In her introduction to The Origin of Capitalism, Wood stresses that capitalism is a historically recent phenomenon, one that has existed for barely a fraction of humanitys existence on earth few would say it existed in earnest before the sixteenth or seventeenth century This contrasts with more orthodox renditions of capitalisms origins, which often treat it as the natural realization of ever-present tendencies. Such tendenciesa profit-making rationality and a continuous, almost natural, progress of technological improvement in the productivity of laborare often assumed by scholars to be innately human qualities, so that the seeds of capitalism are at least implicitly understood as existing, for all intensive purposes, since the beginning of time. The result, Wood avers, is that in most accounts of capitalism and its origin, there really is no origin. Capitalism always seems to be there, somewhere, and it only needs to be released from its chains to be allowed to grow and mature.
In this conventional view, according to Wood, all that is left to explain are the obstaclespolitical, cultural, or ideologicalto capitalist development: These constraints confine the free flow of economic actors, the free expression of economic rationality. The economic in these formulations is identified with exchange or markets, and it is here that we can detect the assumption that the seeds of capitalism are contained in the most simple acts of exchange, in any form of trade or market activity.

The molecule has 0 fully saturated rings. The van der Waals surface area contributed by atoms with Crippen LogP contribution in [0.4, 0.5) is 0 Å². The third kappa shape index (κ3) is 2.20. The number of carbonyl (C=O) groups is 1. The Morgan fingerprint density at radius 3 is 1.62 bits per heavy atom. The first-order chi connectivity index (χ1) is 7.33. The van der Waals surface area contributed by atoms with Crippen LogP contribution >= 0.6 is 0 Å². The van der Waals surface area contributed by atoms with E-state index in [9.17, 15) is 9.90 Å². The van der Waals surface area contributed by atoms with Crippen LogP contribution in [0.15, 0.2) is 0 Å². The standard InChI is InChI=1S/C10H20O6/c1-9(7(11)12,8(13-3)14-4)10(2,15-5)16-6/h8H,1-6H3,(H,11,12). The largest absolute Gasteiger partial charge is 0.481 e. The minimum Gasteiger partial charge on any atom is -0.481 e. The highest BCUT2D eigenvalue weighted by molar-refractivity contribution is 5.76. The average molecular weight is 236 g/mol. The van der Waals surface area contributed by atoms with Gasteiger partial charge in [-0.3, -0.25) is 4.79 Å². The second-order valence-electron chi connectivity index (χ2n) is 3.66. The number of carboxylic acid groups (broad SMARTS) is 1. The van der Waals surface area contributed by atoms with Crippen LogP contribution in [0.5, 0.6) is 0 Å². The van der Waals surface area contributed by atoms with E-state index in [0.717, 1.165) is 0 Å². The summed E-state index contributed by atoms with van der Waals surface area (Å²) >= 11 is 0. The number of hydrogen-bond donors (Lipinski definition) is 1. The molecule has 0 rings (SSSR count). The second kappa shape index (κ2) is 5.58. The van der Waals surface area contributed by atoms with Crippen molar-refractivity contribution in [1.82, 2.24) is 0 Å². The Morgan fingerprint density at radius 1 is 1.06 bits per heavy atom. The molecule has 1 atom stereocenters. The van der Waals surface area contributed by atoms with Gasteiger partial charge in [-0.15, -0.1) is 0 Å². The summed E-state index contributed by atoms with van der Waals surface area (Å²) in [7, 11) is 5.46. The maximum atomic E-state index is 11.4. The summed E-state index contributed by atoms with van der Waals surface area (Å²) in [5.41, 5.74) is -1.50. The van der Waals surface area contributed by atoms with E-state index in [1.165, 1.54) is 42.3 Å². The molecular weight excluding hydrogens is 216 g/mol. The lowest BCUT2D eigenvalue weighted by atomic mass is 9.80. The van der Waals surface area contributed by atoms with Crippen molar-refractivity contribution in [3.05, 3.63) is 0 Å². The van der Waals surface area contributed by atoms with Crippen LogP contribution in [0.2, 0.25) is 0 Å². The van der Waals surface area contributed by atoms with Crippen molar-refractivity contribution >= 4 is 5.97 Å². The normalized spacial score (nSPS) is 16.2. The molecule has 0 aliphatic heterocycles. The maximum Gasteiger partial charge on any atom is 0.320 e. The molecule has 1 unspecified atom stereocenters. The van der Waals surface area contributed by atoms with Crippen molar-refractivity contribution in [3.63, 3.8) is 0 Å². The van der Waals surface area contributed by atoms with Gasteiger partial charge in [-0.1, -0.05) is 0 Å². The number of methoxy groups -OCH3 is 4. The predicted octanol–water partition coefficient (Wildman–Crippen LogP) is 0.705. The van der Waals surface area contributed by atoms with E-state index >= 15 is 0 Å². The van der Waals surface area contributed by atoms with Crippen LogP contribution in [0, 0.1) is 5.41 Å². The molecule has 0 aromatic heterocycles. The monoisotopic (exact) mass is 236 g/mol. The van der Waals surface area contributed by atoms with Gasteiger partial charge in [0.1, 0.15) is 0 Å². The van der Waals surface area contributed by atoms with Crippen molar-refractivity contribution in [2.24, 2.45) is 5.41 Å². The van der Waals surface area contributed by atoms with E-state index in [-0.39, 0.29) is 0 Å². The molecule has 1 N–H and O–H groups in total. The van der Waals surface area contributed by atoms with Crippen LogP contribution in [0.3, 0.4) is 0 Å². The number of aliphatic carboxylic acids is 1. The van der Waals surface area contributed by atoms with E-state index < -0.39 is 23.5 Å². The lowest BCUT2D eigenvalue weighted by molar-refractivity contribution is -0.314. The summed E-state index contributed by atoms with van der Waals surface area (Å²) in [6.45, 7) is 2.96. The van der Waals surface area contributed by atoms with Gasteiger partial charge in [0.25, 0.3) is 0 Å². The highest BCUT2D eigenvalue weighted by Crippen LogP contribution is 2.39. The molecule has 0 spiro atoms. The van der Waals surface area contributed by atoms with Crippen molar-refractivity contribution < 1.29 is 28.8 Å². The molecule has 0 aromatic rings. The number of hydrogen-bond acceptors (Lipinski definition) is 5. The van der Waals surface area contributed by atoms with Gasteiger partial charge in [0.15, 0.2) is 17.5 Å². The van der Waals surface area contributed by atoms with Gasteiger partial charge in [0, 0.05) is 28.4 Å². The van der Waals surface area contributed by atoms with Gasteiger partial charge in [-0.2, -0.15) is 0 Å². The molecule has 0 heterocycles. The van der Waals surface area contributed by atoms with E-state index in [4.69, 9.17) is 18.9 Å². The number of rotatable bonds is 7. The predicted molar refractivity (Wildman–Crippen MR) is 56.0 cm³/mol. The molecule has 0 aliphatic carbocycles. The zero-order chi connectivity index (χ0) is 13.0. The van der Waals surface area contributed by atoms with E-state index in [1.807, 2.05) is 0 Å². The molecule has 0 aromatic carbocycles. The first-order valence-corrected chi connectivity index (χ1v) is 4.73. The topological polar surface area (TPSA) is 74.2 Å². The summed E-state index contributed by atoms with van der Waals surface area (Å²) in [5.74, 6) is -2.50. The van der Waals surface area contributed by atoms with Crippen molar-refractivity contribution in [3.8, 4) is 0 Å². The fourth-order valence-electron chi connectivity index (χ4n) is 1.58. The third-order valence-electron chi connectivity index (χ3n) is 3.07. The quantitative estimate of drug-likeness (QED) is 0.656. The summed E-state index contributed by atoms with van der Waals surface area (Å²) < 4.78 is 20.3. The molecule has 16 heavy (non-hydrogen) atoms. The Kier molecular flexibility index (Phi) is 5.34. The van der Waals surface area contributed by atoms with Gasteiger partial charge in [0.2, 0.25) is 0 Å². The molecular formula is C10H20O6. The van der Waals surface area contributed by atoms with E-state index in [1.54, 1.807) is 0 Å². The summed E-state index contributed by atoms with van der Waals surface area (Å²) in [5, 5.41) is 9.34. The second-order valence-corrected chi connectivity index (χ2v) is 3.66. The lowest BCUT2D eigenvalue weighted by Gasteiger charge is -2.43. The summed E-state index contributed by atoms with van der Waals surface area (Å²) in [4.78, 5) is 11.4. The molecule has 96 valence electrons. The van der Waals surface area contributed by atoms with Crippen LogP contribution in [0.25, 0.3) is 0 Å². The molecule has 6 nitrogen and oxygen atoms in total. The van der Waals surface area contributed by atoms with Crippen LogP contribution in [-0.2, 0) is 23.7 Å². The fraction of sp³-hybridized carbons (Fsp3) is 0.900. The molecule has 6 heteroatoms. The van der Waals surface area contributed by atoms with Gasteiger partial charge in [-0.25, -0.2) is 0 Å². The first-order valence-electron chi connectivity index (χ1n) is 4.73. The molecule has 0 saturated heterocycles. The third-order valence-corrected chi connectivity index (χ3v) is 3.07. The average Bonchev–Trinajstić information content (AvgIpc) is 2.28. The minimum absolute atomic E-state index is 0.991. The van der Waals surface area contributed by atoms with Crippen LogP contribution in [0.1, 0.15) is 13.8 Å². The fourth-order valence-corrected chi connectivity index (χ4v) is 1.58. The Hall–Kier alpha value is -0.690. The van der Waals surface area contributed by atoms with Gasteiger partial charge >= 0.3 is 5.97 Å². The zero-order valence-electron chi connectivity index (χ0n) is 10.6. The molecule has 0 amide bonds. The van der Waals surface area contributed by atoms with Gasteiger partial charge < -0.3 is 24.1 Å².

But what, Wood asks, essentially is market activity? She takes issue with standard equations of markets with opportunity and freedom and counters that the distinctive and dominant characteristic of the capitalist market is compulsion. This is true in two senses: first, that material life and social reproduction in capitalism are universally mediated by the market, so that all individuals must in one way or another enter into market relations in order to gain access to the means of life; and second, that the dictates of the capitalist marketits imperatives of competition, accumulation, profit maximization, and labor productivityregulate not only all economic transactions but social relations in general.